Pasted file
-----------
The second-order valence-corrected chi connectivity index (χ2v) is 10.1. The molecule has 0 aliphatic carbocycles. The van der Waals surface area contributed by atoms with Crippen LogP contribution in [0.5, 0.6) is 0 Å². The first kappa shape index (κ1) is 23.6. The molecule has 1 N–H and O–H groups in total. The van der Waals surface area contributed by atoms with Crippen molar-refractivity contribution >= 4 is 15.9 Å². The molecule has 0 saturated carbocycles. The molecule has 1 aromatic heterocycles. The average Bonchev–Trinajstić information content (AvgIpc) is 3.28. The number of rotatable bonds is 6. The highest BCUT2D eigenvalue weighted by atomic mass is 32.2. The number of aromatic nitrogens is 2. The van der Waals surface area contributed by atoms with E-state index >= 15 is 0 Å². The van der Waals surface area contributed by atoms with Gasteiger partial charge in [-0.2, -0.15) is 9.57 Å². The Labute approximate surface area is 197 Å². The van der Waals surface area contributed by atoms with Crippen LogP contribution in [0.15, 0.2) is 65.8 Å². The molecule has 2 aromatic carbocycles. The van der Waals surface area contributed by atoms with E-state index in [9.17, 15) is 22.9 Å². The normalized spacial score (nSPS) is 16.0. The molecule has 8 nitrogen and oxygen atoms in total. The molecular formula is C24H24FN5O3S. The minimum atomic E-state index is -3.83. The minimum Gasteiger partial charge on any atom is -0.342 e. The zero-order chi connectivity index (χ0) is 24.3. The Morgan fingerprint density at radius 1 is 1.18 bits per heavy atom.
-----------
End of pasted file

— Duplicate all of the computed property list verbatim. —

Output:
The second-order valence-corrected chi connectivity index (χ2v) is 10.1. The molecule has 0 aliphatic carbocycles. The van der Waals surface area contributed by atoms with Crippen LogP contribution in [0.5, 0.6) is 0 Å². The first kappa shape index (κ1) is 23.6. The molecule has 1 N–H and O–H groups in total. The van der Waals surface area contributed by atoms with Crippen molar-refractivity contribution >= 4 is 15.9 Å². The molecule has 0 saturated carbocycles. The molecule has 1 aromatic heterocycles. The average Bonchev–Trinajstić information content (AvgIpc) is 3.28. The number of rotatable bonds is 6. The highest BCUT2D eigenvalue weighted by atomic mass is 32.2. The number of aromatic nitrogens is 2. The van der Waals surface area contributed by atoms with E-state index >= 15 is 0 Å². The van der Waals surface area contributed by atoms with Gasteiger partial charge in [-0.2, -0.15) is 9.57 Å². The Labute approximate surface area is 197 Å². The van der Waals surface area contributed by atoms with Crippen LogP contribution in [0.15, 0.2) is 65.8 Å². The molecule has 2 aromatic carbocycles. The van der Waals surface area contributed by atoms with E-state index in [9.17, 15) is 22.9 Å². The normalized spacial score (nSPS) is 16.0. The molecule has 8 nitrogen and oxygen atoms in total. The molecular formula is C24H24FN5O3S. The minimum atomic E-state index is -3.83. The minimum Gasteiger partial charge on any atom is -0.342 e. The zero-order chi connectivity index (χ0) is 24.3. The Morgan fingerprint density at radius 1 is 1.18 bits per heavy atom.